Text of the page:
Charter schools underperform

The Dallas Morning News observes:

North Texas didn’t have a single charter school with the state’s top academic rating two years ago. Now there are four.

But those campuses remain outnumbered by low-performing charters: 11 this year across the region, up from eight a couple years ago. The same trend holds for the rest of the state: 51 of Texas’ 317 charters were rated “academically unacceptable” based on 2007 test scores, while only 15 received the top rating “exemplary,” according to data released this month by the Texas Education Agency.

The 16 percent of charters labeled unacceptable compares to 4 percent of traditional public campuses. Charters, which are public schools run by nonprofit groups and exempted from many state regulations, are also less likely to earn the best rating of “exemplary” or second-best of “recognized.”

Charter schools, of course, were supposed to show us all how private industry could produce better schools than those produced with public funds, under public scrutiny, employing certified (unionized) teachers. And, in fairness, some of them have done so. But on average, they clearly do not.

I’m all for experimentation. When we experiment on our children, though, we have to be a bit more careful.

Comments

  1. #1 Oran Kelley
    August 14, 2007

    http://www.wmich.edu/evalctr/charter/

    These guys have done some good work on charter schools.

  2. #2 d
    August 14, 2007

    I don’t know what I think of charter schools, but aren’t they traditionally started in inner city areas where schools are bad? Wouldn’t a better comparison be of the charter school and its counterpart public school down the street rather than against the statewide totals?

  3. #3 Dale Austin
    August 14, 2007

    d;

    The better approach would be to compare based on the demographic of the student body-specifically, income mean and distribution. You might also want to track performance against dollrs/student. “Down the street” would not be a good enough means of comparison.

  4. #4 Shane P. Brady
    August 14, 2007

    Dale, D:

    Why mess up a chance at a snarky comment with facts and logic? It’s much easier to just dismiss it. TfK loves to just post talking points backed up by headlines and not data.

  5. #5 Nan
    August 15, 2007

    Shane — did you read the article TfK links to? It lays out the problems with charters pretty thoroughly: lack of oversight, inconsistency in quality, and the need for the state to take a closer look at where its money is going. This is a public policy issue — if charter schools are going to be funded with tax dollars, then they’d better live up to their hype. If they’re not performing, then shut them down.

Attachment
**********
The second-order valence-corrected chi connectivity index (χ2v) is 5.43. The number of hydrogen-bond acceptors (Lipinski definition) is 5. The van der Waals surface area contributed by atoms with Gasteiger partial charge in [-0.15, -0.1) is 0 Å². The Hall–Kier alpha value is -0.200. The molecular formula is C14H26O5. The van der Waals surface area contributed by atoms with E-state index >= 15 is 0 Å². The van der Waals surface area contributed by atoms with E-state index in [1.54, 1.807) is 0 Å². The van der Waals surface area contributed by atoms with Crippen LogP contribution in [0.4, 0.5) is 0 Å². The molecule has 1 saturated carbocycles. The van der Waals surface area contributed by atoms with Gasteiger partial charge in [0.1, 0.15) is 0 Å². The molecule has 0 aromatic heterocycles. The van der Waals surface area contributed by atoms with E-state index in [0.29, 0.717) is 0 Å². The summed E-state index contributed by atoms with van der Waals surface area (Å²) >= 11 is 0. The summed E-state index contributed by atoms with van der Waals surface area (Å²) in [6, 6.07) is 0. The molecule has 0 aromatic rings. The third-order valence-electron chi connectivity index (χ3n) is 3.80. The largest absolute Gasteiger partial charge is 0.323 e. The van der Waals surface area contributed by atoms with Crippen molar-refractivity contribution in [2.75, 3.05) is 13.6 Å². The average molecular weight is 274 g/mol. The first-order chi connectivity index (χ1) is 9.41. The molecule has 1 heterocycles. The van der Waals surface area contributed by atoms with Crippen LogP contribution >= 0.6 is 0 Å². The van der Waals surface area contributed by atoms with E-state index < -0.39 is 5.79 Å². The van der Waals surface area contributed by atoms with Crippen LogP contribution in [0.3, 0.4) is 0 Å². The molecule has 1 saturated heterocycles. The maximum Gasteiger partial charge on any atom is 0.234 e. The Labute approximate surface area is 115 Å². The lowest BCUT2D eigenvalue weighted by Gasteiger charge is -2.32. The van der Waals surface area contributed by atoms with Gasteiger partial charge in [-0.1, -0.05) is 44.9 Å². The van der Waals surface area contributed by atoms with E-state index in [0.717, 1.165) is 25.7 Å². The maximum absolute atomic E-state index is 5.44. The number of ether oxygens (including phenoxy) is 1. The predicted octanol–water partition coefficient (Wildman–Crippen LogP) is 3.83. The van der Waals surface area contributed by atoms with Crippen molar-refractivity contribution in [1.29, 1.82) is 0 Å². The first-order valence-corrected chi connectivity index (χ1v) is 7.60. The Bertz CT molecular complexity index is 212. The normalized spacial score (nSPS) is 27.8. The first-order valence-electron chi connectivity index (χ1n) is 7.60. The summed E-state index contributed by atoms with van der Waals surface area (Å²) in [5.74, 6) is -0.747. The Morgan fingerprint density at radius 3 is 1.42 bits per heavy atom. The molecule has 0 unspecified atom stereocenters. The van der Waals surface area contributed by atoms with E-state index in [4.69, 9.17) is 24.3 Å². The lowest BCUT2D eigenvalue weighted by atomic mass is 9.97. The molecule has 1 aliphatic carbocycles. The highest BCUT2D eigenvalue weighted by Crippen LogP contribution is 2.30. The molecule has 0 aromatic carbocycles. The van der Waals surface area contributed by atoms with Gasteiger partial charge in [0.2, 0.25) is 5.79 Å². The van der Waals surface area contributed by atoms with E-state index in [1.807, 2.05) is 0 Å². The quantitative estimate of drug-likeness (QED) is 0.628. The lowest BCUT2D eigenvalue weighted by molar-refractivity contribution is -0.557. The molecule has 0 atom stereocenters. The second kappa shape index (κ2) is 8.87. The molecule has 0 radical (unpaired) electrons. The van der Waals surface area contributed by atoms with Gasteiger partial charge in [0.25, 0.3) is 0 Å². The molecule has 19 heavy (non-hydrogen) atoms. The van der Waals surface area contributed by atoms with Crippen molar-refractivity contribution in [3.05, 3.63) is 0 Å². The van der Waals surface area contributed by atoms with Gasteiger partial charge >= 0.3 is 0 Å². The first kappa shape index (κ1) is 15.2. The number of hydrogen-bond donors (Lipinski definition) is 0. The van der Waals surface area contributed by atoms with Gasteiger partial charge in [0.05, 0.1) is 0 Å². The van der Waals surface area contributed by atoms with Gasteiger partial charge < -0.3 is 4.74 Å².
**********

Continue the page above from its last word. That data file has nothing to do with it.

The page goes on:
6. #6 d
    August 15, 2007

    Shane – I think public, charter and private schools all serve different purposes, so I don’t really have an agenda here, so I’d agree, charter schools should be accountable for their results because they receive public money. But can’t the same be said for public schools? Isn’t the main reason charter schools were formed because some public schools were so bad at educating kids? Instead of tossing bombs at each other (and bowing down to the NEA), the discussion should be about results and how best to acheive them. That’s why I disagree with the tenor of the post by tfk, it makes it sound like public schools always get it right and charter schools are a failed experiment, and he bases it on data that doesn’t rightly compare schools. Let’s be honest about the discussion we’re having to make schools the best places to learn for kids, not political statements at the apparent behest of the NEA.

  7. #7 Science Avenger
    August 19, 2007

    I’d like to see a comparison in results between schools with religious backing and those without, assuming that is even allowed.

  8. #8 DuWayne
    August 20, 2007

    We’re sending the five year old to a charter school, precisely because of the quality of our default location public school. Were it not for the fact that we managed to get him into the charter, we would be home schooling him. The default public location under-performs the charter school and is also unsafe. We will have to supplement his education, because the charter isn’t the quality we would prefer either, but we’d be doing that anyways – already do really. I would much prefer to send him to a higher quality public school, I am not a fan of the charter schools as a rule. However, given our circumstances, I’m being a hypocrite, eating the bile and doing what’s best for my child.

    Science Avenger –

    Depends on the religious backing. I don’t know if any charters are allowed as religious schools, but I know a lot of Catholic schools do really well, especially Jesuit ones. However, pentacostal fundamentalist schools, do abysmally in, go figure, the sciences. They are not necessarily all that bad overall, but nearly all of them are pretty strictly creationist, which spills over to other areas in weird ways. (I spent a few years in one of the latter)

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